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  47. Learning and Value Change.J. Dmitri Gallow - 2019 - Philosophers' Imprint 19:1--22.
    Accuracy-first accounts of rational learning attempt to vindicate the intuitive idea that, while rationally-formed belief need not be true, it is nevertheless likely to be true. To this end, they attempt to show that the Bayesian's rational learning norms are a consequence of the rational pursuit of accuracy. Existing accounts fall short of this goal, for they presuppose evidential norms which are not and cannot be vindicated in terms of the single-minded pursuit of accuracy. I propose an alternative account, according (...)
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  48. Rationalizing the Principal Principle for Non-Humean Chance.J. Khawaja - manuscript
    According to Humean theories of objective chance, the chances reduce to patterns in the history of occurrent events, such as frequencies. According to non-Humean accounts, the chances are metaphysically fundamental, existing independently of the "Humean Mosaic" of actually-occurring events. It is therefore possible, by the lights of non-Humeanism, for the chances and the frequencies to diverge wildly. Humeans often allege that this undermines the ability of non-Humean accounts of chance to rationalize adherence to David Lewis' Principal Principle (PP), which states (...)
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  49. On Pritchard, Objectual Understanding and the Value Problem.J. Adam Carter & Emma C. Gordon - forthcoming - American Philosophical Quarterly.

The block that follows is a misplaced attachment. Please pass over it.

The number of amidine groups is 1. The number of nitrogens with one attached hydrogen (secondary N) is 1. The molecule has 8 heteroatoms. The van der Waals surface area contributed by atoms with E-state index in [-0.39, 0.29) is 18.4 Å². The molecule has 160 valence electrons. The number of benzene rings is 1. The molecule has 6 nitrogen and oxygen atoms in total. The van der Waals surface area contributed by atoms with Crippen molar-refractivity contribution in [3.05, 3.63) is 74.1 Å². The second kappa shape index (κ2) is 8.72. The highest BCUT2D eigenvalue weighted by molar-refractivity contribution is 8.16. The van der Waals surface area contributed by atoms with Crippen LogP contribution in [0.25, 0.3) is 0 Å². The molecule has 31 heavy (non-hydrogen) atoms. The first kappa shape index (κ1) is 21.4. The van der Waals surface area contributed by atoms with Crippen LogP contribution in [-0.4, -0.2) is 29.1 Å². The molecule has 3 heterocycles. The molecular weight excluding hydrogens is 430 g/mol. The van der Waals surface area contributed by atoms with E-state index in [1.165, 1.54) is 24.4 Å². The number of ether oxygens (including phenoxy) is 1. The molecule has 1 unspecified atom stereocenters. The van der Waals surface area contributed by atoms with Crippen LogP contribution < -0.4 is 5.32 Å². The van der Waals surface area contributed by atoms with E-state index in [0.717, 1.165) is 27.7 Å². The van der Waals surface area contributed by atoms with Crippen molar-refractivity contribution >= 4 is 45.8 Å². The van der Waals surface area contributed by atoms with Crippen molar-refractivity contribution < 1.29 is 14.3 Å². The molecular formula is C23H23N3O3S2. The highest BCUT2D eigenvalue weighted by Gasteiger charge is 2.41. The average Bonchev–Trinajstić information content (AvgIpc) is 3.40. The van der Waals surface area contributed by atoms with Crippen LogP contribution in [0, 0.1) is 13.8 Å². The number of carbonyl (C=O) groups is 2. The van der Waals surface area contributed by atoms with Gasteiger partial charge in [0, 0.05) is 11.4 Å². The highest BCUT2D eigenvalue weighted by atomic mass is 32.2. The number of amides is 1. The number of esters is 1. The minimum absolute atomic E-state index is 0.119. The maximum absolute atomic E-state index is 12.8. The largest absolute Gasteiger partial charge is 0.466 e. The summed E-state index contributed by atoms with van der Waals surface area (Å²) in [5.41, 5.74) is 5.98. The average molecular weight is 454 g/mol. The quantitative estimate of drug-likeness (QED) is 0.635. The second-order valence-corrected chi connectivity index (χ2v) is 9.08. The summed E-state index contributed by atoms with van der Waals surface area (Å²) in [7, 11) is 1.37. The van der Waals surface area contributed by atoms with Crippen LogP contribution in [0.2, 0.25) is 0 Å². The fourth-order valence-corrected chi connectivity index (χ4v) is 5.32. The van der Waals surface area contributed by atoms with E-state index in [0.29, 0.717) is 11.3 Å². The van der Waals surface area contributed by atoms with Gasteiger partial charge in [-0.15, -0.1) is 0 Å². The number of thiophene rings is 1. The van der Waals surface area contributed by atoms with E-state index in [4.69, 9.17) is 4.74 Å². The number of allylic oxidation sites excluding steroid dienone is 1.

Duncan Pritchard (2008, 2009, 2010, forthcoming) has argued for an elegant solution to what have been called the value problems for knowledge at the forefront of recent literature on epistemic value. As Pritchard sees it, these problems dissolve once it is recognized that that it is understanding-why, not knowledge, that bears the distinctive epistemic value often (mistakenly) attributed to knowledge. A key element of Pritchard’s revisionist argument is the claim that understanding-why always involves what he calls strong cognitive achievement—viz., cognitive (...)
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  50. J. Barnes, Arystoteles. [REVIEW]Zbigniew Nerczuk - 1996 - Ruch Filozoficzny 53 (1):75-77.
    This is the review in Polish of the book by J. Barnes "Arystoteles".